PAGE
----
I've been finding it hard to get excited for this Saturday's jaunt up Pikes Peak as the race wasn't really on my radar until a couple of weeks ago when I decided on a whim to put in for a competitive entry.
So when word came that I was in, I was able to find a bit of enthusiasm, but mostly because I'd be running against some of the best mountain runners in the country, not because this is something I really want to do. Having run up this monster at a decent clip a couple of weeks back, I have no misconceptions about what's ahead: 150 minutes+/- of extended hurt. After a tiring season, that kind of burn is hard to find motivation for. In addition, my training has been pretty lackluster since Bighorn - in and around 50-60 miles per week - which means the run is probably going to hurt that much more.
Don't get me wrong, I know full well that my competitive juices will ensure that I max out on the race, I'm just not looking forward to it that much. My mind is more preoccupied right now with enjoying some sweet high-altitude adventure runs than it is with hyperventilating for two miles and then burning my legs and lungs endlessly uphill for a further 11. I mean there are worse things that I could push myself to do on Pikes, like nudging a peanut up the mountain with my nose - as one guy apparently did 10 years ago (it took him three weeks) - but still it does seem like something of an exercise in futility.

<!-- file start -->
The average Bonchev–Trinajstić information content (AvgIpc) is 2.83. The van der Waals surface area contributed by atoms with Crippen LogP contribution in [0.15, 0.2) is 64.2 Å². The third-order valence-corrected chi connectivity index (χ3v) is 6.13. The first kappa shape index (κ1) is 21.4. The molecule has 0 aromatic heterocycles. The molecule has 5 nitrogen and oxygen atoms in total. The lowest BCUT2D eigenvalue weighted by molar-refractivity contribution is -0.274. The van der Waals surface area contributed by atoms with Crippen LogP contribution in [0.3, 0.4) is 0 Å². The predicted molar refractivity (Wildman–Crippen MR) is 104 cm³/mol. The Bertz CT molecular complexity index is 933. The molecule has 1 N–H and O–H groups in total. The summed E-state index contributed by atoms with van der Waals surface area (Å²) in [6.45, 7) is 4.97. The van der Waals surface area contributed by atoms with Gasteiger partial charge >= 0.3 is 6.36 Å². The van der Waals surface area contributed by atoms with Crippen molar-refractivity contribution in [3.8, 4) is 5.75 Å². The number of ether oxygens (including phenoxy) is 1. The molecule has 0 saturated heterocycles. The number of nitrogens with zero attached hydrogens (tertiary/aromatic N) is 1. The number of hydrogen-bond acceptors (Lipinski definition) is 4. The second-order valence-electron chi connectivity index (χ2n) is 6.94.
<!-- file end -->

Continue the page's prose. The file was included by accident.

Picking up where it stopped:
Okay, general lack of motivation and poor-pitiful-me whinging aside; as far as race strategy goes, I have revised my original plan of caning the front half as hard as possible in favor of a more measured let-the-race-dictate-the-pace approach. My goals are twofold: finish top ten and run as close to 2:30 as possible. Considering my current level of fitness and the competition, I consider both of these to be stretch goals. So anyway, I'm going to try and go out with the top couple of packs, while remaining vigilant of my place in the race. Hopefully, I'll be able to run top 15 through the first half and then up the pace past Barr Camp to pick off the guys I need to pick off in order to get into the top ten. My top-end speed is probably weaker than most of the guys shooting for strong finishes, but mountains are great speed equalizers, and I'm confident that come the last few miles I'll be passing some of the early guns, especially as the air thins. So we'll see.
Research on the competition for the Ascent has been done by others in the Front-Range, trail-running blogosphere, so rather than duplicate their efforts, I'll just point anyone who is interested in such things to the previews of Justin Mock and George Zack (both of whom are looking good for top-ten finishes in the Marathon on Sunday).